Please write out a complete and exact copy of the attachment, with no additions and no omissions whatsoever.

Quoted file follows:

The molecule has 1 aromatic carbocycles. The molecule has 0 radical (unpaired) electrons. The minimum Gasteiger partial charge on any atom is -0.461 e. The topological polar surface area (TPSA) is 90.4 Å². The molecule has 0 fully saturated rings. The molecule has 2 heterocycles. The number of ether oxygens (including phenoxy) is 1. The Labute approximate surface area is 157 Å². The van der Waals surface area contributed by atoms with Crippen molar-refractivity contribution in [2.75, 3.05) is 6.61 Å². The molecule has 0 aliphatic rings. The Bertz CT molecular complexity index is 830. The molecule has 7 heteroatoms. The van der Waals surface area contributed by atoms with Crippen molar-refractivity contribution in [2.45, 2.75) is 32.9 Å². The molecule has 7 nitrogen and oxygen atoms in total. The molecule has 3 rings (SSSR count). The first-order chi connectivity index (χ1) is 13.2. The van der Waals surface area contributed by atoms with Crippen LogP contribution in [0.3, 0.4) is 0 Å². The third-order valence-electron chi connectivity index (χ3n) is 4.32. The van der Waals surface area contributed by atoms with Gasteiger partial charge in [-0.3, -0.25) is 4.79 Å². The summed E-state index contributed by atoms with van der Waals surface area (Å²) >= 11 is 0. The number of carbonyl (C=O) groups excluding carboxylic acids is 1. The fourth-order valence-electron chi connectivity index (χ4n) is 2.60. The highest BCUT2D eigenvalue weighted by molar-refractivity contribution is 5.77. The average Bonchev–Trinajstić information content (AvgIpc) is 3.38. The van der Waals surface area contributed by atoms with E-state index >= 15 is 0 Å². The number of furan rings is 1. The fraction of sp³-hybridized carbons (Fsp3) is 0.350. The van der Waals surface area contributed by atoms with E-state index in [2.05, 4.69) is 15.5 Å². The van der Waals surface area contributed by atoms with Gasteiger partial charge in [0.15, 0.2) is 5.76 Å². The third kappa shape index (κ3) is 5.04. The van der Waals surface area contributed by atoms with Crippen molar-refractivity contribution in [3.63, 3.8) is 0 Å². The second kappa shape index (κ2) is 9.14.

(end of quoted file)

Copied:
The molecule has 1 aromatic carbocycles. The molecule has 0 radical (unpaired) electrons. The minimum Gasteiger partial charge on any atom is -0.461 e. The topological polar surface area (TPSA) is 90.4 Å². The molecule has 0 fully saturated rings. The molecule has 2 heterocycles. The number of ether oxygens (including phenoxy) is 1. The Labute approximate surface area is 157 Å². The van der Waals surface area contributed by atoms with Crippen molar-refractivity contribution in [2.75, 3.05) is 6.61 Å². The molecule has 0 aliphatic rings. The Bertz CT molecular complexity index is 830. The molecule has 7 heteroatoms. The van der Waals surface area contributed by atoms with Crippen molar-refractivity contribution in [2.45, 2.75) is 32.9 Å². The molecule has 7 nitrogen and oxygen atoms in total. The molecule has 3 rings (SSSR count). The first-order chi connectivity index (χ1) is 13.2. The van der Waals surface area contributed by atoms with Crippen LogP contribution in [0.3, 0.4) is 0 Å². The third-order valence-electron chi connectivity index (χ3n) is 4.32. The van der Waals surface area contributed by atoms with Gasteiger partial charge in [-0.3, -0.25) is 4.79 Å². The summed E-state index contributed by atoms with van der Waals surface area (Å²) >= 11 is 0. The number of carbonyl (C=O) groups excluding carboxylic acids is 1. The fourth-order valence-electron chi connectivity index (χ4n) is 2.60. The highest BCUT2D eigenvalue weighted by molar-refractivity contribution is 5.77. The average Bonchev–Trinajstić information content (AvgIpc) is 3.38. The van der Waals surface area contributed by atoms with E-state index >= 15 is 0 Å². The number of furan rings is 1. The fraction of sp³-hybridized carbons (Fsp3) is 0.350. The van der Waals surface area contributed by atoms with E-state index in [2.05, 4.69) is 15.5 Å². The van der Waals surface area contributed by atoms with Gasteiger partial charge in [0.15, 0.2) is 5.76 Å². The third kappa shape index (κ3) is 5.04. The van der Waals surface area contributed by atoms with Crippen molar-refractivity contribution in [3.63, 3.8) is 0 Å². The second kappa shape index (κ2) is 9.14.